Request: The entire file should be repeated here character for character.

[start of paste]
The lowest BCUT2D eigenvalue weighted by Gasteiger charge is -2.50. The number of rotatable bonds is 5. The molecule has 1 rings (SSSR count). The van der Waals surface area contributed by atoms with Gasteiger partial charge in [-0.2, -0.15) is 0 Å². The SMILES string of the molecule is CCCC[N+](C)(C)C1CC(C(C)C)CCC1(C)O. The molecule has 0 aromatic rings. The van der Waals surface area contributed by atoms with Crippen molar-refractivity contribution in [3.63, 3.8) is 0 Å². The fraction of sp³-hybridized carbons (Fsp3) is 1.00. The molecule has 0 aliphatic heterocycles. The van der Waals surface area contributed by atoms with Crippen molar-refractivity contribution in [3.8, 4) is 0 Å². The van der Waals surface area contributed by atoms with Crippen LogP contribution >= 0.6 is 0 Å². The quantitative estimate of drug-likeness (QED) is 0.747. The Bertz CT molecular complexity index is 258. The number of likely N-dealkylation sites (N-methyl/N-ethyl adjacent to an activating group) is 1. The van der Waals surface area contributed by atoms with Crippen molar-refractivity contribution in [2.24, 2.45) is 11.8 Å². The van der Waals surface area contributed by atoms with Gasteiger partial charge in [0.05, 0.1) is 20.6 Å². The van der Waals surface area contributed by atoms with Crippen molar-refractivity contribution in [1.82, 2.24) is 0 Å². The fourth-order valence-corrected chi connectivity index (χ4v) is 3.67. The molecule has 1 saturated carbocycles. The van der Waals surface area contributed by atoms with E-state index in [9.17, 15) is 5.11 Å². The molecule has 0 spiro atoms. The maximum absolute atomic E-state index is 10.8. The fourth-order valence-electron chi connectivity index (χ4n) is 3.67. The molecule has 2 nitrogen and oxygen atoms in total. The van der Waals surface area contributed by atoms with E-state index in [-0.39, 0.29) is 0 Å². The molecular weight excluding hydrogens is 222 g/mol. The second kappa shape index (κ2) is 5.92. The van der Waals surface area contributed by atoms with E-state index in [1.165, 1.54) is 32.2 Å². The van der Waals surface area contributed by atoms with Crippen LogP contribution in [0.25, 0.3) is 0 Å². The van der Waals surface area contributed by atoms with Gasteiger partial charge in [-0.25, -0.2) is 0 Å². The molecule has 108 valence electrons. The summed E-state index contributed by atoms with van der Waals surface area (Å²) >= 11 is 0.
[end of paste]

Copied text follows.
The lowest BCUT2D eigenvalue weighted by Gasteiger charge is -2.50. The number of rotatable bonds is 5. The molecule has 1 rings (SSSR count). The van der Waals surface area contributed by atoms with Gasteiger partial charge in [-0.2, -0.15) is 0 Å². The SMILES string of the molecule is CCCC[N+](C)(C)C1CC(C(C)C)CCC1(C)O. The molecule has 0 aromatic rings. The van der Waals surface area contributed by atoms with Crippen molar-refractivity contribution in [3.63, 3.8) is 0 Å². The fraction of sp³-hybridized carbons (Fsp3) is 1.00. The molecule has 0 aliphatic heterocycles. The van der Waals surface area contributed by atoms with Crippen molar-refractivity contribution in [3.8, 4) is 0 Å². The van der Waals surface area contributed by atoms with Crippen LogP contribution >= 0.6 is 0 Å². The quantitative estimate of drug-likeness (QED) is 0.747. The Bertz CT molecular complexity index is 258. The number of likely N-dealkylation sites (N-methyl/N-ethyl adjacent to an activating group) is 1. The van der Waals surface area contributed by atoms with Crippen molar-refractivity contribution in [2.24, 2.45) is 11.8 Å². The van der Waals surface area contributed by atoms with Gasteiger partial charge in [0.05, 0.1) is 20.6 Å². The van der Waals surface area contributed by atoms with Crippen molar-refractivity contribution in [1.82, 2.24) is 0 Å². The fourth-order valence-corrected chi connectivity index (χ4v) is 3.67. The molecule has 1 saturated carbocycles. The van der Waals surface area contributed by atoms with E-state index in [9.17, 15) is 5.11 Å². The molecule has 0 spiro atoms. The maximum absolute atomic E-state index is 10.8. The fourth-order valence-electron chi connectivity index (χ4n) is 3.67. The molecule has 2 nitrogen and oxygen atoms in total. The van der Waals surface area contributed by atoms with E-state index in [-0.39, 0.29) is 0 Å². The molecular weight excluding hydrogens is 222 g/mol. The second kappa shape index (κ2) is 5.92. The van der Waals surface area contributed by atoms with E-state index in [1.165, 1.54) is 32.2 Å². The van der Waals surface area contributed by atoms with Crippen LogP contribution in [0.25, 0.3) is 0 Å². The van der Waals surface area contributed by atoms with Gasteiger partial charge in [-0.25, -0.2) is 0 Å². The molecule has 108 valence electrons. The summed E-state index contributed by atoms with van der Waals surface area (Å²) >= 11 is 0.